This is an image of Dr. Wangari Maathai (Photo Credit: Patrick Wallet), one of our past scientists (and one of my personal heroes) of the week. Dr. Maathai was born and raised in Kenya; in the 1970s, she became the first woman from east and central Africa to earn a PhD. She is the founder of the “Green Belt Movement”, which paid women in Kenya to plant trees. This program had extreme success, both at lifting vulnerable populations of women out of poverty and at rebuilding forests across her country. She had so much success in this project, that it was modeled in other nations. She was awarded the Nobel Peace Prize for her work in 2004, becoming the first African woman to win the Nobel Peace Prize and she remains one of the only environmentalists to have won this prestigious award. To learn more about Dr. Maathai’s work, read this biography.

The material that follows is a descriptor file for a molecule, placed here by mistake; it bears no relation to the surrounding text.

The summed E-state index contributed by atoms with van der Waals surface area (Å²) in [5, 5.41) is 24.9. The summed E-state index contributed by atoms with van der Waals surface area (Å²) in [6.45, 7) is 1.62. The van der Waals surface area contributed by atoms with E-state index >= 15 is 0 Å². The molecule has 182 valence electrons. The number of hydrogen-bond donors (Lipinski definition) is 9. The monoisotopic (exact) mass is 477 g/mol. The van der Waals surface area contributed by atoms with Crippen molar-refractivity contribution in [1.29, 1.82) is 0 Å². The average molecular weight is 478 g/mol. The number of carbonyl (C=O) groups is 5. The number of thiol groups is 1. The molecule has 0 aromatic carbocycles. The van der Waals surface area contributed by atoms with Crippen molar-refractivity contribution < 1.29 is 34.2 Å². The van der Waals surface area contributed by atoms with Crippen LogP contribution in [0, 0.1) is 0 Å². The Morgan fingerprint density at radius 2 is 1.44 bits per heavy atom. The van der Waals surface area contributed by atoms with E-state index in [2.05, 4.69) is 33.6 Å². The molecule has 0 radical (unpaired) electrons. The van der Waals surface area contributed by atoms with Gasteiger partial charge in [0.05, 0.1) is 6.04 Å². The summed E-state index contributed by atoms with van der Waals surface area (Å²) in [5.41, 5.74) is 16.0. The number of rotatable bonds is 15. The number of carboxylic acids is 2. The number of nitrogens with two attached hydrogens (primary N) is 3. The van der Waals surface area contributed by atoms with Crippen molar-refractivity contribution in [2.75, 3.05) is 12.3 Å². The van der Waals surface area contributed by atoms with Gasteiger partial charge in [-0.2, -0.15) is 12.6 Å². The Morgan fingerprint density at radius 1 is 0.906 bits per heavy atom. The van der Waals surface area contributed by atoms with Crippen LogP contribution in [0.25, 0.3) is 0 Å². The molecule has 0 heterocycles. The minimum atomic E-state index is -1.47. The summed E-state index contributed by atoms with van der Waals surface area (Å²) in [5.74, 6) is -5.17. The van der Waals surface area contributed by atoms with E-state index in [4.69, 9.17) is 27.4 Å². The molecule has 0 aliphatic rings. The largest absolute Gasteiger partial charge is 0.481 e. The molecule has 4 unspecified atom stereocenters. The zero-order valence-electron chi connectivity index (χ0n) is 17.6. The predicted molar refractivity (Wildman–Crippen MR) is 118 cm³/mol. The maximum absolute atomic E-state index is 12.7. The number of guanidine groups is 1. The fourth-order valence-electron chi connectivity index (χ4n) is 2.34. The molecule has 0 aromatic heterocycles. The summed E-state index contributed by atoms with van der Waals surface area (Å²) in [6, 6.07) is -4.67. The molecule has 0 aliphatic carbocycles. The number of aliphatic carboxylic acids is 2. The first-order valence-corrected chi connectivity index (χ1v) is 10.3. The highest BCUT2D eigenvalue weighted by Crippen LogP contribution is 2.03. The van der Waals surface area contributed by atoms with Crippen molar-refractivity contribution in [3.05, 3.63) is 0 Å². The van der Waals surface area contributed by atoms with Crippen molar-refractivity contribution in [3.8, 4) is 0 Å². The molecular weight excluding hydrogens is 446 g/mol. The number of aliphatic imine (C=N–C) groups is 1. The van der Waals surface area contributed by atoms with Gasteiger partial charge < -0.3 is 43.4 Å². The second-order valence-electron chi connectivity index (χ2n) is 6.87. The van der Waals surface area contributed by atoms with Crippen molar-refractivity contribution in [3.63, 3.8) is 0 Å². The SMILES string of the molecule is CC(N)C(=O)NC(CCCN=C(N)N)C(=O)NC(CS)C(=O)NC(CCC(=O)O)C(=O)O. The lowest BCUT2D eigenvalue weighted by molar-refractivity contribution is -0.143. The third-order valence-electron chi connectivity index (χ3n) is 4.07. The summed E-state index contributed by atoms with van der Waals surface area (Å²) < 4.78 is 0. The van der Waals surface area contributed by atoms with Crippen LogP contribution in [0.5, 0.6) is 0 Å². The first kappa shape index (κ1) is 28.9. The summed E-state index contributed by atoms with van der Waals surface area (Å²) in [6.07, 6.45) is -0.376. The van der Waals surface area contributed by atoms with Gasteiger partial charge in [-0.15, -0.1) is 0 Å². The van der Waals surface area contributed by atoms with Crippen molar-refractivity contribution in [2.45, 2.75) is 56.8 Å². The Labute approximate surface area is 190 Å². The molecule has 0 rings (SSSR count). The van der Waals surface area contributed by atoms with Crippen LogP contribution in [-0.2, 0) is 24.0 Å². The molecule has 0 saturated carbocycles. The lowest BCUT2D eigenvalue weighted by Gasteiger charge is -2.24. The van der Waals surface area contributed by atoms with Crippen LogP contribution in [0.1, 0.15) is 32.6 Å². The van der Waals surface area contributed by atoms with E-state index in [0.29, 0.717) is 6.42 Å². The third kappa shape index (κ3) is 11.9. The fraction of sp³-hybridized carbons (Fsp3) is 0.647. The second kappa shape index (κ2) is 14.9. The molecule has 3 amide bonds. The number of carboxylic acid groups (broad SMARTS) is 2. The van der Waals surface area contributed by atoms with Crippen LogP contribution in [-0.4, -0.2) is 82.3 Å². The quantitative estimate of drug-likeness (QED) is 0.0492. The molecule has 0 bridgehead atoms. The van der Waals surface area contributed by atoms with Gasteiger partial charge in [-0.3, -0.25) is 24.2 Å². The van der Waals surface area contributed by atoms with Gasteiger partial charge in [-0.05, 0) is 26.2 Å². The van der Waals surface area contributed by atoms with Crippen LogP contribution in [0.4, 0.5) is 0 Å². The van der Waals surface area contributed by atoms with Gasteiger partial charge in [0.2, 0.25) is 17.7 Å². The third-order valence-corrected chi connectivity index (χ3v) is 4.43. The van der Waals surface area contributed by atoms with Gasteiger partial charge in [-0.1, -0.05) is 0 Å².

I show a photo of the scientist to my students and tell them a little bit about their story during lecture and provide a written blurb of their achievements for my students to read later. One of our recent scientists was Dr. Wanda Diaz-Merced, an astronomer from Puerto Rico (who now works in South Africa). She lost her eyesight during her undergraduate education; after she lost her sight, she developed programs to transfer her data into audible sound so that she could continue to analyze her research in a method that best suited her. Another recent example was a friend of mine, Dr. Rene Shroat-Lewis, who is a paleontologist. She is also a veteran and served in the US Navy-she gave good advice to veterans returning to college on how to find their future path. Many of the scientists I highlight, I also highlight how discrimination shaped their experiences in the sciences and how discrimination has shaped how some of these scientists are remembered in history. For example, we recently talked about Rosalind Franklin, the scientist who took the first image of DNA’s structure. Her work was famously shown to James Watson and Francis Crick, who used her data to finish their analysis of DNA. They later collected the Nobel Prize for their work, while Franklin’s work was left largely ignored. James Watson later wrote in an autobiography about Franklin, insinuating she wasn’t bright enough to understand her scientific data. James Watson has been recently featured in the news for asserting racist views. My class and I discussed how the science community for many decades chose to ignore Watson’s racism and sexism, to the detriment of the career’s and safety of traditionally discriminated groups of people in science.